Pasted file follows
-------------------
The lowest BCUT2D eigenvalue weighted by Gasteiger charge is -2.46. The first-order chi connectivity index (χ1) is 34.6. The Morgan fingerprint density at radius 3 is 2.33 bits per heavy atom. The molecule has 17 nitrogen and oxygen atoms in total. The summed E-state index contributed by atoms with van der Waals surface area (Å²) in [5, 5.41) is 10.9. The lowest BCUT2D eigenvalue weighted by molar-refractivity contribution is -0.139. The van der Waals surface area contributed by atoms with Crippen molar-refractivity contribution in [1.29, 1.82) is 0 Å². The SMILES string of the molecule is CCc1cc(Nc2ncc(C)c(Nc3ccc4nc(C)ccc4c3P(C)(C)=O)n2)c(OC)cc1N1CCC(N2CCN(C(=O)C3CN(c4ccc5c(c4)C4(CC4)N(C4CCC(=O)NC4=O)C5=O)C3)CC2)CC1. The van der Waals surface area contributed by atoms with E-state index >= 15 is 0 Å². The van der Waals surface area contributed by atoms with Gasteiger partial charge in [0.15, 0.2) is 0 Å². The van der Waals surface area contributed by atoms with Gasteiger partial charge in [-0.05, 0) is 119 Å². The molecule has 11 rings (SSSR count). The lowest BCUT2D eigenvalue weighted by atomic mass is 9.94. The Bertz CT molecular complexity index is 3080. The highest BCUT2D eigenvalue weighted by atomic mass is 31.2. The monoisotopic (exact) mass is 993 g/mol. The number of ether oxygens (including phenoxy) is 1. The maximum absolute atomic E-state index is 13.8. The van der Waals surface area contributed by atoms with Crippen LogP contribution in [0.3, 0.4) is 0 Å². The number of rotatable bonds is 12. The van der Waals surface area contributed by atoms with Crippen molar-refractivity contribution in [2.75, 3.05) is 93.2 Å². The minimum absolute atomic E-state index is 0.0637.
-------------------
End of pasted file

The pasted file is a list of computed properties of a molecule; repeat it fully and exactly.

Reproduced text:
The lowest BCUT2D eigenvalue weighted by Gasteiger charge is -2.46. The first-order chi connectivity index (χ1) is 34.6. The Morgan fingerprint density at radius 3 is 2.33 bits per heavy atom. The molecule has 17 nitrogen and oxygen atoms in total. The summed E-state index contributed by atoms with van der Waals surface area (Å²) in [5, 5.41) is 10.9. The lowest BCUT2D eigenvalue weighted by molar-refractivity contribution is -0.139. The van der Waals surface area contributed by atoms with Crippen molar-refractivity contribution in [1.29, 1.82) is 0 Å². The SMILES string of the molecule is CCc1cc(Nc2ncc(C)c(Nc3ccc4nc(C)ccc4c3P(C)(C)=O)n2)c(OC)cc1N1CCC(N2CCN(C(=O)C3CN(c4ccc5c(c4)C4(CC4)N(C4CCC(=O)NC4=O)C5=O)C3)CC2)CC1. The van der Waals surface area contributed by atoms with E-state index >= 15 is 0 Å². The van der Waals surface area contributed by atoms with Gasteiger partial charge in [0.15, 0.2) is 0 Å². The van der Waals surface area contributed by atoms with Gasteiger partial charge in [-0.05, 0) is 119 Å². The molecule has 11 rings (SSSR count). The lowest BCUT2D eigenvalue weighted by atomic mass is 9.94. The Bertz CT molecular complexity index is 3080. The highest BCUT2D eigenvalue weighted by atomic mass is 31.2. The monoisotopic (exact) mass is 993 g/mol. The number of ether oxygens (including phenoxy) is 1. The maximum absolute atomic E-state index is 13.8. The van der Waals surface area contributed by atoms with Crippen LogP contribution in [0.3, 0.4) is 0 Å². The number of rotatable bonds is 12. The van der Waals surface area contributed by atoms with Crippen molar-refractivity contribution in [2.75, 3.05) is 93.2 Å². The minimum absolute atomic E-state index is 0.0637.